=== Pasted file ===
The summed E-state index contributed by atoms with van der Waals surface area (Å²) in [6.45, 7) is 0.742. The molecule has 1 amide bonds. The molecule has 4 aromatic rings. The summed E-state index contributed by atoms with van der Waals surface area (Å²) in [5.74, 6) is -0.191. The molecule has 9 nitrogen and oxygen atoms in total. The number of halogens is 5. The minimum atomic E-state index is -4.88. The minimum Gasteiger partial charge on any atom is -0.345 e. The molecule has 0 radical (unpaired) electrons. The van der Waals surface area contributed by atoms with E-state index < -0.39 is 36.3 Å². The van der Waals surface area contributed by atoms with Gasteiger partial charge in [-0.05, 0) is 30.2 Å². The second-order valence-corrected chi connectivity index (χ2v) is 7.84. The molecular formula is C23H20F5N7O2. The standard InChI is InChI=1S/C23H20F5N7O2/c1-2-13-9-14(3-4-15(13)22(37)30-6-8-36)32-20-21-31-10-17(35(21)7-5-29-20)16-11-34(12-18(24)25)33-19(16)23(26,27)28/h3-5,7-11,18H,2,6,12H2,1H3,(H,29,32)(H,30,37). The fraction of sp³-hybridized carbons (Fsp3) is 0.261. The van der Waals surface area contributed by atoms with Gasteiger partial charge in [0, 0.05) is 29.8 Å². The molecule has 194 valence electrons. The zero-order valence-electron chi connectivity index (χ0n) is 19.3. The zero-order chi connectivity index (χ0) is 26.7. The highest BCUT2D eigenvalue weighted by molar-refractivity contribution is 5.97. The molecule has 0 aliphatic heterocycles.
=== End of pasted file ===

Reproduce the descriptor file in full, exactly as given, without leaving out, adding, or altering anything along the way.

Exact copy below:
The summed E-state index contributed by atoms with van der Waals surface area (Å²) in [6.45, 7) is 0.742. The molecule has 1 amide bonds. The molecule has 4 aromatic rings. The summed E-state index contributed by atoms with van der Waals surface area (Å²) in [5.74, 6) is -0.191. The molecule has 9 nitrogen and oxygen atoms in total. The number of halogens is 5. The minimum atomic E-state index is -4.88. The minimum Gasteiger partial charge on any atom is -0.345 e. The molecule has 0 radical (unpaired) electrons. The van der Waals surface area contributed by atoms with E-state index < -0.39 is 36.3 Å². The van der Waals surface area contributed by atoms with Gasteiger partial charge in [-0.05, 0) is 30.2 Å². The second-order valence-corrected chi connectivity index (χ2v) is 7.84. The molecular formula is C23H20F5N7O2. The standard InChI is InChI=1S/C23H20F5N7O2/c1-2-13-9-14(3-4-15(13)22(37)30-6-8-36)32-20-21-31-10-17(35(21)7-5-29-20)16-11-34(12-18(24)25)33-19(16)23(26,27)28/h3-5,7-11,18H,2,6,12H2,1H3,(H,29,32)(H,30,37). The fraction of sp³-hybridized carbons (Fsp3) is 0.261. The van der Waals surface area contributed by atoms with Gasteiger partial charge in [0, 0.05) is 29.8 Å². The molecule has 194 valence electrons. The zero-order valence-electron chi connectivity index (χ0n) is 19.3. The zero-order chi connectivity index (χ0) is 26.7. The highest BCUT2D eigenvalue weighted by molar-refractivity contribution is 5.97. The molecule has 0 aliphatic heterocycles.